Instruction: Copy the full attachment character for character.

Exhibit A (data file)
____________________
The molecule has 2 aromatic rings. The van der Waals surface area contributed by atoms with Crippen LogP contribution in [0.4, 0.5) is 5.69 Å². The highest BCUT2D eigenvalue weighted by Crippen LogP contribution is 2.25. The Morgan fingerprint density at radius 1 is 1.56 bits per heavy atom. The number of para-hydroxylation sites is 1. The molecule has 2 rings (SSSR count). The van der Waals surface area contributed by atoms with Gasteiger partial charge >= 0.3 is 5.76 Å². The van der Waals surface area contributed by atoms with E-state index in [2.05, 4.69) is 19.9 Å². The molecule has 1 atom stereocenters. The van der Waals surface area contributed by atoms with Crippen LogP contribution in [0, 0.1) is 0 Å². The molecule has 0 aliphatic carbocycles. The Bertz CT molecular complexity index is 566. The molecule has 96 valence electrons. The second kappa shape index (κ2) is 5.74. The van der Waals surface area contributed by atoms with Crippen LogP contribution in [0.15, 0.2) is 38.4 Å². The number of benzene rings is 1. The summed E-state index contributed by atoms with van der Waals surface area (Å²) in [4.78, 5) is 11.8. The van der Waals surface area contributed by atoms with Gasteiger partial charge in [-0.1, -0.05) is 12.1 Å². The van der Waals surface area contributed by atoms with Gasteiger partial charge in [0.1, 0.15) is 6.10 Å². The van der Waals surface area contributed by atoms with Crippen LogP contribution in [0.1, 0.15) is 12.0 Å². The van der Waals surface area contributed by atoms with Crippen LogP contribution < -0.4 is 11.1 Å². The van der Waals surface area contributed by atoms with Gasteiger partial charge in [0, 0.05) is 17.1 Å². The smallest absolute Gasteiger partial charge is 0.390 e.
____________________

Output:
The molecule has 2 aromatic rings. The van der Waals surface area contributed by atoms with Crippen LogP contribution in [0.4, 0.5) is 5.69 Å². The highest BCUT2D eigenvalue weighted by Crippen LogP contribution is 2.25. The Morgan fingerprint density at radius 1 is 1.56 bits per heavy atom. The number of para-hydroxylation sites is 1. The molecule has 2 rings (SSSR count). The van der Waals surface area contributed by atoms with Gasteiger partial charge >= 0.3 is 5.76 Å². The van der Waals surface area contributed by atoms with E-state index in [2.05, 4.69) is 19.9 Å². The molecule has 1 atom stereocenters. The van der Waals surface area contributed by atoms with Crippen LogP contribution in [0, 0.1) is 0 Å². The molecule has 0 aliphatic carbocycles. The Bertz CT molecular complexity index is 566. The molecule has 96 valence electrons. The second kappa shape index (κ2) is 5.74. The van der Waals surface area contributed by atoms with Crippen LogP contribution in [0.15, 0.2) is 38.4 Å². The number of benzene rings is 1. The summed E-state index contributed by atoms with van der Waals surface area (Å²) in [4.78, 5) is 11.8. The van der Waals surface area contributed by atoms with Gasteiger partial charge in [-0.1, -0.05) is 12.1 Å². The van der Waals surface area contributed by atoms with Gasteiger partial charge in [0.1, 0.15) is 6.10 Å². The van der Waals surface area contributed by atoms with Crippen LogP contribution in [0.1, 0.15) is 12.0 Å². The van der Waals surface area contributed by atoms with Crippen LogP contribution < -0.4 is 11.1 Å². The van der Waals surface area contributed by atoms with Gasteiger partial charge in [0, 0.05) is 17.1 Å². The smallest absolute Gasteiger partial charge is 0.390 e.